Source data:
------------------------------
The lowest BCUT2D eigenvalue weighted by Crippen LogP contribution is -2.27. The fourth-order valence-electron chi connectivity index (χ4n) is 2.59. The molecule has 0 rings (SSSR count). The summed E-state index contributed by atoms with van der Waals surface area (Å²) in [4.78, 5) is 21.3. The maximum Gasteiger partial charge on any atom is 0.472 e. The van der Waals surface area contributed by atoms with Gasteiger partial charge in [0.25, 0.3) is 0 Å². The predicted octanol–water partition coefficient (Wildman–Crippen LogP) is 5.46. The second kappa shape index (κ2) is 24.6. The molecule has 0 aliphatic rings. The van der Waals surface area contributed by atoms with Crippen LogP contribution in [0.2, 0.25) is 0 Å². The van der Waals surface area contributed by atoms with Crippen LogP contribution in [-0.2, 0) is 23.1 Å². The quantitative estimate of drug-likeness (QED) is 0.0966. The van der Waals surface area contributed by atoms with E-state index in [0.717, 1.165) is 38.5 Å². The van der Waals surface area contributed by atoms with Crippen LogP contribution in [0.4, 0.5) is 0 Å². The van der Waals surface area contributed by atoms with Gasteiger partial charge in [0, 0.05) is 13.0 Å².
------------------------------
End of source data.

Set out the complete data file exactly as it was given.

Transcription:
The lowest BCUT2D eigenvalue weighted by Crippen LogP contribution is -2.27. The fourth-order valence-electron chi connectivity index (χ4n) is 2.59. The molecule has 0 rings (SSSR count). The summed E-state index contributed by atoms with van der Waals surface area (Å²) in [4.78, 5) is 21.3. The maximum Gasteiger partial charge on any atom is 0.472 e. The van der Waals surface area contributed by atoms with Gasteiger partial charge in [0.25, 0.3) is 0 Å². The predicted octanol–water partition coefficient (Wildman–Crippen LogP) is 5.46. The second kappa shape index (κ2) is 24.6. The molecule has 0 aliphatic rings. The van der Waals surface area contributed by atoms with Crippen LogP contribution in [0.2, 0.25) is 0 Å². The van der Waals surface area contributed by atoms with Crippen LogP contribution in [-0.2, 0) is 23.1 Å². The quantitative estimate of drug-likeness (QED) is 0.0966. The van der Waals surface area contributed by atoms with E-state index in [0.717, 1.165) is 38.5 Å². The van der Waals surface area contributed by atoms with Crippen LogP contribution in [0.4, 0.5) is 0 Å². The van der Waals surface area contributed by atoms with Gasteiger partial charge in [0, 0.05) is 13.0 Å².